The Chilterns is a heavily wooded landscape, with the famous beechwoods the jewel in the crown. The changing colours of these woods, through spring green above carpets of bluebells to rich autumn golds adds variety and beauty to the Chiltern Hills.
The area has been well wooded for hundreds of years and today is still one of the most wooded parts of England with over one fifth covered by woodland. Ash, cherry and oak are widespread as well as beech. The Chilterns used to support a wide range of woodland industries including chair-making. Today, the woods are still harvested for timber but management for amenity, recreation and wildlife value has become equally important.
The Chiltern Woodlands Project is very active in promoting the good management of local woods and raising awareness of their history, archaeology and wildlife.
Find out how the Chilterns Box Woodland Project is researching the history of our valuable box woodlands and bringing to life the contribution they have made to national culture.
Wood from the Chilterns is used for a variety of purposes including firewood, charcoal, fencing, building timber, woodcrafts and furniture. High Wycombe has been the centre of the UK furniture industry for 200 years.
In recent times the market for Chilterns wood has declined dramatically because of the prevalence of cheaper imported timber from Europe and America. The furniture industry has also substituted metal and plastic for wood in many of its products.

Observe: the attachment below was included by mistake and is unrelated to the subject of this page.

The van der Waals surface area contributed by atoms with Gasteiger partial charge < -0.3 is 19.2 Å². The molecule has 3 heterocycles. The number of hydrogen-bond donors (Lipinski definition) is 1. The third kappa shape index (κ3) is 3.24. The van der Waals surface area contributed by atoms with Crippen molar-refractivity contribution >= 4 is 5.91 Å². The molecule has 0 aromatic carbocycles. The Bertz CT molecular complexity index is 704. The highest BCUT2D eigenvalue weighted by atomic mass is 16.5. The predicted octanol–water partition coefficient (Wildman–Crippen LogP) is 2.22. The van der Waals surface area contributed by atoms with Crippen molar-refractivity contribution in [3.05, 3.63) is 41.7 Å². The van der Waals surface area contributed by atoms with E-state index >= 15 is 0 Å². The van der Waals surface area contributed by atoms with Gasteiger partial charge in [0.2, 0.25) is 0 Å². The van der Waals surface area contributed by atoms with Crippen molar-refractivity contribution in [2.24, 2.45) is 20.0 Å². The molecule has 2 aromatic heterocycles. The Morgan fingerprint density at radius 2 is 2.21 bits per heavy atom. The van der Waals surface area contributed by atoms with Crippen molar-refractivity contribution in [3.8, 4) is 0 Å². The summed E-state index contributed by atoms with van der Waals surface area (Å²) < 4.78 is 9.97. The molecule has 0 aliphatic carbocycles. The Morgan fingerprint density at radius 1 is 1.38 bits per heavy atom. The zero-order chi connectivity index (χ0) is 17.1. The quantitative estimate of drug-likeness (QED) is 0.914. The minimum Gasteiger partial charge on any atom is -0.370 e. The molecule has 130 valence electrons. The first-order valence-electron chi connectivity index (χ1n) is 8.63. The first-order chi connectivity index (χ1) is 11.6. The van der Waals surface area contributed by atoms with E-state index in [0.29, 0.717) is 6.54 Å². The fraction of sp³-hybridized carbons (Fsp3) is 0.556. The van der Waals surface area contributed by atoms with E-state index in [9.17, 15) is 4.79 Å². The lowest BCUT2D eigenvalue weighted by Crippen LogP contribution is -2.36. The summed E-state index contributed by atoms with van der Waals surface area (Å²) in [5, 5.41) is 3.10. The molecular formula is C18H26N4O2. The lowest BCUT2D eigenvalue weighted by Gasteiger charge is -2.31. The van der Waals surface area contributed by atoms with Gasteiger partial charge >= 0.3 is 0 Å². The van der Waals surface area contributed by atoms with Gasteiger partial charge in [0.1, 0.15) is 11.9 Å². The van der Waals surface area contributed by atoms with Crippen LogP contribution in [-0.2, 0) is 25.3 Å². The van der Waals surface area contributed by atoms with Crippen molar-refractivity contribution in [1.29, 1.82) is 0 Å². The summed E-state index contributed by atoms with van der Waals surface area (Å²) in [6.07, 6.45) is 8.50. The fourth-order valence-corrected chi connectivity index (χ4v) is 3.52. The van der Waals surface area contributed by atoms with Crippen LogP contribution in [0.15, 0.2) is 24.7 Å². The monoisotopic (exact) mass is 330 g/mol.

In addition, there is a lack of good quality timber in the Chilterns because many of the best trees have been harvested. The trees left in the woods are shading out the young saplings which might potentially provide more good timber in the future. The competition from overseas means there is little incentive for woodland managers to nurture good quality trees for the future.
It is clear that many factors are affecting the management of Chiltern woods. In the meantime, we can all do our bit to stimulate the local woodland economy by buying local wood products wherever possible.
Woodlands are not static but are always growing and evolving. Storms, drought and disease all take their toll of old trees and many of the beech trees are now well over 100 years old. The loss of older trees creates gaps for young ones to grow, but these saplings need thinning out if they are to have the space and light they need to develop into strong trees.
Problems such as the damage caused by grey squirrels, who strip large areas of bark from young trees, need to be tackled. Young saplings are also in danger of being browsed by deer unless they are protected.
Global warming may have a significant impact on Chiltern beechwoods. Beech trees are especially susceptible to drought and if we get longer, drier summers they may die back. In some places they may be replaced by oak and ash.
There are many threats to the survival of our woodland heritage, but with proper management the woods we enjoy today can give equal pleasure to future generations.